Last week was the fifth anniversary of the outbreak of the global financial crisis. Not uncoincidentally it was also the fifth anniversary of continually rising unemployment in Spain , since it was in early summer 2007 that seasonally adjusted Spanish unemployment embarked on its steady upward path. And after it started climbing, naturally it hasn’t stopped since. Indeed we seem to have at least another year of growing unemployment before us, maybe more.
Anyway, as if to celebrate this uncanny anniversary the Spanish government has decided to take the bold step of officially requesting an EU loan to recapitalise the country’s banking system. In addition, part of the money will be used to set up some form of bad bank with the objective of cleaning up some of the toxic property and other assets off the bank balance sheets. Smart moves both of them. Pity the people responsible weren’t prepared to accept the need to do this five years ago, when unemployment was only running at 8%, and when the economy and Spain’s citizens were better placed to accept the kind of burdens that are now about to be imposed upon them.
Just to round the commemorations off, in the August edition of their monthly bulletin the ECB finally let out that dirty little secret than every insider in the know has already discounted. The Bank have finally accepted that the much heralded Spanish labour reform isn’t going to work. At least not as planned. As the Financial Times put it, the Spanish labour market reform approved in February was “far-reaching and comprehensive” but came too late, the ECB implied, saying it “could have proved very beneficial” in avoiding job cuts if the measure had been passed some years ago.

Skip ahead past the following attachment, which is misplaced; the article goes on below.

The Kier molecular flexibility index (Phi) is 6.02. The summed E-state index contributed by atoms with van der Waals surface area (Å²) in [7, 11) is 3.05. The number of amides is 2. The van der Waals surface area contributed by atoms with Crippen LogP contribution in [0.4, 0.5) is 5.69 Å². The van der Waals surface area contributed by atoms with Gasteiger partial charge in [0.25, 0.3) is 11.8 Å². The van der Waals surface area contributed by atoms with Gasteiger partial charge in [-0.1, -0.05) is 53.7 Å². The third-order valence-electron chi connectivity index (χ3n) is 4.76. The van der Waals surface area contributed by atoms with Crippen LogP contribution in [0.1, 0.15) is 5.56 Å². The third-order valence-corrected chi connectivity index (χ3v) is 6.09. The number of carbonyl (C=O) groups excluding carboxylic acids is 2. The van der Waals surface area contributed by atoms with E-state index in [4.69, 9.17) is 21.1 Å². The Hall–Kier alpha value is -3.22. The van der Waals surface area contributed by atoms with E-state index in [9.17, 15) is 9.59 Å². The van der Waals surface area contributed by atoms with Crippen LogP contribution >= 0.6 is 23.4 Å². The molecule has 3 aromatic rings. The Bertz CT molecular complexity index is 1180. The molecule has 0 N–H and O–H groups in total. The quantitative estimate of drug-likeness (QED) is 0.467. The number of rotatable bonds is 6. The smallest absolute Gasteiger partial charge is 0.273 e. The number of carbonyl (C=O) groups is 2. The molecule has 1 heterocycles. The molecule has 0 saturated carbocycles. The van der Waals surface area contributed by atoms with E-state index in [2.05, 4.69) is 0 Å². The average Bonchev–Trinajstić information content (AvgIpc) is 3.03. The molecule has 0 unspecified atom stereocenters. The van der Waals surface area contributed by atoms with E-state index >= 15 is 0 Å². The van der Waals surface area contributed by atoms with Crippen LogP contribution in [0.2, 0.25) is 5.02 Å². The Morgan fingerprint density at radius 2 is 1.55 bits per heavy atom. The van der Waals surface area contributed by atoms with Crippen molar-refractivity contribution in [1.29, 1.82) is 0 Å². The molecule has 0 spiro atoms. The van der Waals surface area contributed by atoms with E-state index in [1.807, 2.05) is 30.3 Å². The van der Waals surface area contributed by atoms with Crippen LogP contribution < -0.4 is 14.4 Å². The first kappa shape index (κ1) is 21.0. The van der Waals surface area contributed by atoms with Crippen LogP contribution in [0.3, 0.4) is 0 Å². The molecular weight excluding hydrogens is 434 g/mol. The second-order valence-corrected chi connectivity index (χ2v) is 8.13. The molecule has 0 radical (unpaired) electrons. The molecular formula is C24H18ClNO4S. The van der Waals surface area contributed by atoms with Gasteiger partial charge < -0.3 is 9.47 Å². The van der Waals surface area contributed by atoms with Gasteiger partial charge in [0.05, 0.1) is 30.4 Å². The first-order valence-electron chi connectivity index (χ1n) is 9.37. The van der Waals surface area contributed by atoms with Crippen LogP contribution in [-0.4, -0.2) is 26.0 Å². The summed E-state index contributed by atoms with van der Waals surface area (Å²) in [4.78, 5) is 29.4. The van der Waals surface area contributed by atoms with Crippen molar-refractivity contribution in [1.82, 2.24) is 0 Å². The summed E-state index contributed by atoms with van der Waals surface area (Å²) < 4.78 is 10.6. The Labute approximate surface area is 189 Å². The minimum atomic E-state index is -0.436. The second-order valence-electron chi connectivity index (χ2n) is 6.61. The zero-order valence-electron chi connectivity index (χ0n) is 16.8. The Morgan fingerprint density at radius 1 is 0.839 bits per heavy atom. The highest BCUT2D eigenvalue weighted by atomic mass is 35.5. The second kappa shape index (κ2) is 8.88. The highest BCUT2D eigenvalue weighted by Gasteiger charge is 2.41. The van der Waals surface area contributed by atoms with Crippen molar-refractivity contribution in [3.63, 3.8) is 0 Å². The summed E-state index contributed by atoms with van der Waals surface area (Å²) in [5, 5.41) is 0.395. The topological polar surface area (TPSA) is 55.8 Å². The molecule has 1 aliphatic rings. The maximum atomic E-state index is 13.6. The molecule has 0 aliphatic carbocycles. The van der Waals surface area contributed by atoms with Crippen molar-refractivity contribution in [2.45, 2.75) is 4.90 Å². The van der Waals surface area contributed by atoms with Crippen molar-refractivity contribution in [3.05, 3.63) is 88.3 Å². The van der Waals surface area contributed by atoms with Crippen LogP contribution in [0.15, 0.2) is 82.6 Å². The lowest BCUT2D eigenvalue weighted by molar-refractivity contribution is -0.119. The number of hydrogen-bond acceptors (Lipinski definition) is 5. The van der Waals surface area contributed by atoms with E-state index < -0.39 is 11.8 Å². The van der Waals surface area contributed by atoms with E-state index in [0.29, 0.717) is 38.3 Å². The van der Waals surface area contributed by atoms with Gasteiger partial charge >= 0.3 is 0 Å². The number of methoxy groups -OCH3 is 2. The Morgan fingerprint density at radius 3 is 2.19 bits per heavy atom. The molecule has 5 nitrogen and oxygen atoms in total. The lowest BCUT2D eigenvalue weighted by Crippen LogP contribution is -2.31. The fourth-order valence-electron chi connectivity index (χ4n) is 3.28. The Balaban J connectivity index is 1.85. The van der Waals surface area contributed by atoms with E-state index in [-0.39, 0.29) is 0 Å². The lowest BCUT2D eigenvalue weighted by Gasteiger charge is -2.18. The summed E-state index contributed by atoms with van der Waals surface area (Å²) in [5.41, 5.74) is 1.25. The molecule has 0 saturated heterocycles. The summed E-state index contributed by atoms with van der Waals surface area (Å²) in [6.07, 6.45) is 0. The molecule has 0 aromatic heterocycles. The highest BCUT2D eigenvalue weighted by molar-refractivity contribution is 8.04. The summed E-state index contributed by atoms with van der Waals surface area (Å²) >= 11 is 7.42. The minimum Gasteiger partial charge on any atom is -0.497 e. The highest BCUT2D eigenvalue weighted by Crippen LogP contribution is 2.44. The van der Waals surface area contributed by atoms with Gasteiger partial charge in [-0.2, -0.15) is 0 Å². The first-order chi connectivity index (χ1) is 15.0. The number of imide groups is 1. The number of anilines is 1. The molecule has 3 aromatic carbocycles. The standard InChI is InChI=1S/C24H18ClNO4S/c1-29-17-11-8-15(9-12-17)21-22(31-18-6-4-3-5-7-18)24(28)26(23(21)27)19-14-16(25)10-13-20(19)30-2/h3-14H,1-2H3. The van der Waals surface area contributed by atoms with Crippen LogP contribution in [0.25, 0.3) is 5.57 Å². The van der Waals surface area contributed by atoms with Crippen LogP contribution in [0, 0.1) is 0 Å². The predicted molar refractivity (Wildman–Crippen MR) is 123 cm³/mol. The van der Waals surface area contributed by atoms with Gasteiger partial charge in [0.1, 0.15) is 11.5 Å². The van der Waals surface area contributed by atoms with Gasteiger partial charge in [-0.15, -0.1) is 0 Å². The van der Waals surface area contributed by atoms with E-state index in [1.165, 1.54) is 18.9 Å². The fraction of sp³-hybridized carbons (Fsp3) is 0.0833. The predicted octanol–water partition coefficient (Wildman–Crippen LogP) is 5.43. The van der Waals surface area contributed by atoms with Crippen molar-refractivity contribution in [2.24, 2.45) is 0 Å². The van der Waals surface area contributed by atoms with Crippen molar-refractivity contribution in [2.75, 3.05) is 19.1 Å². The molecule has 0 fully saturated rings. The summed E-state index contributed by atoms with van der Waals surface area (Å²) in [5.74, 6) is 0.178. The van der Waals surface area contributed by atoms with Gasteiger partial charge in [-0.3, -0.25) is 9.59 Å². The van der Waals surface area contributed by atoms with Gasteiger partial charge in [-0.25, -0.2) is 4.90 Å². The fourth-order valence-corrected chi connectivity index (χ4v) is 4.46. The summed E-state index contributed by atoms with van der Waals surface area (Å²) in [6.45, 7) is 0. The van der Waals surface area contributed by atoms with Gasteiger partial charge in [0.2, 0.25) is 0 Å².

Exactly. But once we recognise this point, isn’t that rather leaving the Spanish economy adrift in stormy seas without a rudder? Simply cutting the deficit back and cleaning up bank balance sheets won’t get the economy back to growth.
Indeed this habit of continually getting behind the curve, and trying vainly now that the economy is spiralling almost out of control to introduce measures which should have been brought in a decade ago extends well beyond the issue of labour reform. Take reducing the generosity of unemployment benefits. This is also something that should have been done years ago, since the two year allotment really did encourage people to refrain from actively seeking work in times of relatively full employment. But cutting benefits now, as the Rajoy government has just done, when unemployment stands at 25% and rising seems insensitive and even cruel. A government’s job is to introduce policies to create employment, not to cut benefits going to those who cannot find work in an environment where total employment is falling and has been doing so for five years. Quite frankly, if cuts have to be made, better to reduce pensions, but that is political dynamite, so it doesn’t happen.
Again, reducing the fiscal advantages of home ownership made mountains of sense during the years of the property bubble, but it didn’t happen. Now, with around two million housing units (between finished and uncompleted) needing to be found purchasers removing tax benefits on mortgages, increasing VAT rates on property transactions and raising the local property taxes – all of which make buying a homea lot less desirable – looks very much like trying to shoot yourself in the foot. There is a lot of merit behind the desire to stabilise Spain’s public accounts, but shouldn’t we also try to remember why the country has this crisis in the first place?